Radio host sacked over Australia PM Gillard interview

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Media captionHoward Sattler was sacked after asking Julia Gillard if her partner was gay because he was a hairdresser

A radio presenter has been sacked in Australia for asking Prime Minister Julia Gillard in a live interview if her partner is gay.

Howard Sattler suggested to Ms Gillard that her partner of seven years, Tim Mathieson, had to be homosexual because he was a hairdresser.

Ms Gillard characterised his comments as an absurd generalisation.

The DJ was suspended and then sacked by Fairfax Radio, which apologised for the "disrespectful" questioning.

The incident on Thursday comes as Australia prepares for a general election on 14 September - one which Ms Gillard looks set to lose to the Tony Abbott-led opposition.

It also comes in a week dominated by a row over the emergence of a menu prepared for an opposition party fund-raiser that made offensive comments about Ms Gillard's body.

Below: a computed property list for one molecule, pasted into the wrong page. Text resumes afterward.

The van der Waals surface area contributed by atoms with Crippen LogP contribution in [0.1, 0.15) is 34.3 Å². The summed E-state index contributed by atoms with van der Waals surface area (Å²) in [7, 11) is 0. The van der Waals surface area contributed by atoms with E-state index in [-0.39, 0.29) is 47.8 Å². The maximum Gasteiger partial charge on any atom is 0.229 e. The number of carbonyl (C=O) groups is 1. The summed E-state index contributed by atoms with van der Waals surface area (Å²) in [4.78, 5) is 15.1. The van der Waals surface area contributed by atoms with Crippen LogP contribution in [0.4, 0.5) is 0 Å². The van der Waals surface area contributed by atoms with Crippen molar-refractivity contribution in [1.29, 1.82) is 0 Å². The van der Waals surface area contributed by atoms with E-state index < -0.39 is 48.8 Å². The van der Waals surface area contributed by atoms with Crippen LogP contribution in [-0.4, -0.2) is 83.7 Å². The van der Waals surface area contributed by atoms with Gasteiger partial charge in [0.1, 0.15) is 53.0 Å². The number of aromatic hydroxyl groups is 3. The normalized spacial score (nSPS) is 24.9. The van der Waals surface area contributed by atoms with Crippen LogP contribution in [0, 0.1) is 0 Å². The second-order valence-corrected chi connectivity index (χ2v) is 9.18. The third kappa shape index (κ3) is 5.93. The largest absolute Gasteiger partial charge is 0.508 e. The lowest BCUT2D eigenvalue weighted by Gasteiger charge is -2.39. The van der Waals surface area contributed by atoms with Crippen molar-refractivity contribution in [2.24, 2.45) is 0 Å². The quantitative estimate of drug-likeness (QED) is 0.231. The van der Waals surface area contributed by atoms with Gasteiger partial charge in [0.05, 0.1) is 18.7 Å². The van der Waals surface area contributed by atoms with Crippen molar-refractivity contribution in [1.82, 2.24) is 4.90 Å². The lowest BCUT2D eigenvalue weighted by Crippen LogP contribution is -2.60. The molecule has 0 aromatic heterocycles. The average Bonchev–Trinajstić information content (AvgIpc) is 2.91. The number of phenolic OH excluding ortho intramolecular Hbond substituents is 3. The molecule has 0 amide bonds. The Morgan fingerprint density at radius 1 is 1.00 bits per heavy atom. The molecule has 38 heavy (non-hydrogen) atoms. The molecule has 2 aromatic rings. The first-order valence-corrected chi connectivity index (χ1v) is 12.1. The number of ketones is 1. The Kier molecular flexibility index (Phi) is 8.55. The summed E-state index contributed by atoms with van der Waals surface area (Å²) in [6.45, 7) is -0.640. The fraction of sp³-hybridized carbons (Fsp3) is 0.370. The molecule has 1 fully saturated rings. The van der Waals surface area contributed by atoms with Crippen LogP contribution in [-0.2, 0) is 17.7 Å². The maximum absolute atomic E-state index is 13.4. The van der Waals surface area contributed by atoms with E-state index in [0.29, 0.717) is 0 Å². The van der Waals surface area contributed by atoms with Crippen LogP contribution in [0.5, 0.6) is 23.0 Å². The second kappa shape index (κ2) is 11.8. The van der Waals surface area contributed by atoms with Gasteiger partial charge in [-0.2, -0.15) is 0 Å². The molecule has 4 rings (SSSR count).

Mr Abbott has condemned the menu, for which the owner of the restaurant where the function was held has taken responsibility.

But wrangling is continuing over the opposition's version of events and the role of election candidate Mal Brough, who hosted the event.

'Put off'

Fairfax Radio said initially that Mr Sattler had been suspended from his position at Perth-based 6PR pending an internal inquiry and issued an apology statement.

"Fairfax Radio management has reviewed this interview and considers that the questions posed by Mr Sattler were disrespectful and irrelevant to the political debate," it said.

"The PM answered Mr Sattler's questions with dignity and some patience."

The station's general manager then announced on air on Friday afternoon that Mr Sattler had been sacked.

Australia's Sex Discrimination Commissioner Elizabeth Broderick told the Australian Broadcasting Corporation that many women in public office faced a "significant demeaning attitude, sexist questions, invasive questioning".

"It's got to stop because we want women in public office, we want women to step up and be part of a decision-making of this country... [but] women and young women are put off by what they see."

Ms Gillard on Friday echoed those comments.

''I want young girls and women to be able to feel like they can be included in public life and not have to face questioning like the questioning I faced yesterday,'' she said.

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